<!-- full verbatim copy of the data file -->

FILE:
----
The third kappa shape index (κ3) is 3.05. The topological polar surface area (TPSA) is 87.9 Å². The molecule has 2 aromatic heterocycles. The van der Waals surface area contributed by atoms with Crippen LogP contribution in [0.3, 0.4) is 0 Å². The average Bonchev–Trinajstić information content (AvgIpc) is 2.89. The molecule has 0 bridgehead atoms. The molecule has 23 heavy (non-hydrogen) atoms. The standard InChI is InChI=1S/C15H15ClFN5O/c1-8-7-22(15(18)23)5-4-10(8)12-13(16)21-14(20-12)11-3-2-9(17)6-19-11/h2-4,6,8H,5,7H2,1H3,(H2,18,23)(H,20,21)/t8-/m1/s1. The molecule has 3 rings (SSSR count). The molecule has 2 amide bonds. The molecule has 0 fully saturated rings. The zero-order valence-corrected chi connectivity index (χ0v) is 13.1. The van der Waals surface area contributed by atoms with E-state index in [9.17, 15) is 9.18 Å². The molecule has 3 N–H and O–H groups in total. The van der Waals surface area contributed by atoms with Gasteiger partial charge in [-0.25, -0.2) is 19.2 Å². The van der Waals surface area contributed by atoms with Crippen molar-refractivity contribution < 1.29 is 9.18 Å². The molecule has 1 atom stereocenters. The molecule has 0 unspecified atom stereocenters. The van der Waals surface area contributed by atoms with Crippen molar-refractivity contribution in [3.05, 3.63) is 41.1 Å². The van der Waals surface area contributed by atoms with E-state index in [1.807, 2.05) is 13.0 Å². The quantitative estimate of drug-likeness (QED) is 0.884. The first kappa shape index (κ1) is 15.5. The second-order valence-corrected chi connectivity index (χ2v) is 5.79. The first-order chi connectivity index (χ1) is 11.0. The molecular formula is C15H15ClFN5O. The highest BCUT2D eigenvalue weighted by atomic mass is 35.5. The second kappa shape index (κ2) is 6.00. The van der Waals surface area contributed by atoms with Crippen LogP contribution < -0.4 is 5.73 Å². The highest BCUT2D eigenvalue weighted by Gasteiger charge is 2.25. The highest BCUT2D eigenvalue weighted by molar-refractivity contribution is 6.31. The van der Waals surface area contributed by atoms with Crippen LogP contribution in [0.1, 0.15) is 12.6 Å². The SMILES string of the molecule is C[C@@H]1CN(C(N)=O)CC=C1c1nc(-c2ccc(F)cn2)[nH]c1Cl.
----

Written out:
The third kappa shape index (κ3) is 3.05. The topological polar surface area (TPSA) is 87.9 Å². The molecule has 2 aromatic heterocycles. The van der Waals surface area contributed by atoms with Crippen LogP contribution in [0.3, 0.4) is 0 Å². The average Bonchev–Trinajstić information content (AvgIpc) is 2.89. The molecule has 0 bridgehead atoms. The molecule has 23 heavy (non-hydrogen) atoms. The standard InChI is InChI=1S/C15H15ClFN5O/c1-8-7-22(15(18)23)5-4-10(8)12-13(16)21-14(20-12)11-3-2-9(17)6-19-11/h2-4,6,8H,5,7H2,1H3,(H2,18,23)(H,20,21)/t8-/m1/s1. The molecule has 3 rings (SSSR count). The molecule has 2 amide bonds. The molecule has 0 fully saturated rings. The zero-order valence-corrected chi connectivity index (χ0v) is 13.1. The van der Waals surface area contributed by atoms with E-state index in [9.17, 15) is 9.18 Å². The molecule has 3 N–H and O–H groups in total. The van der Waals surface area contributed by atoms with Gasteiger partial charge in [-0.25, -0.2) is 19.2 Å². The van der Waals surface area contributed by atoms with Crippen molar-refractivity contribution < 1.29 is 9.18 Å². The molecule has 1 atom stereocenters. The molecule has 0 unspecified atom stereocenters. The van der Waals surface area contributed by atoms with Crippen molar-refractivity contribution in [3.05, 3.63) is 41.1 Å². The van der Waals surface area contributed by atoms with E-state index in [1.807, 2.05) is 13.0 Å². The quantitative estimate of drug-likeness (QED) is 0.884. The first kappa shape index (κ1) is 15.5. The second-order valence-corrected chi connectivity index (χ2v) is 5.79. The first-order chi connectivity index (χ1) is 11.0. The molecular formula is C15H15ClFN5O. The highest BCUT2D eigenvalue weighted by atomic mass is 35.5. The second kappa shape index (κ2) is 6.00. The van der Waals surface area contributed by atoms with Crippen LogP contribution < -0.4 is 5.73 Å². The highest BCUT2D eigenvalue weighted by Gasteiger charge is 2.25. The highest BCUT2D eigenvalue weighted by molar-refractivity contribution is 6.31. The van der Waals surface area contributed by atoms with Crippen LogP contribution in [0.1, 0.15) is 12.6 Å². The SMILES string of the molecule is C[C@@H]1CN(C(N)=O)CC=C1c1nc(-c2ccc(F)cn2)[nH]c1Cl.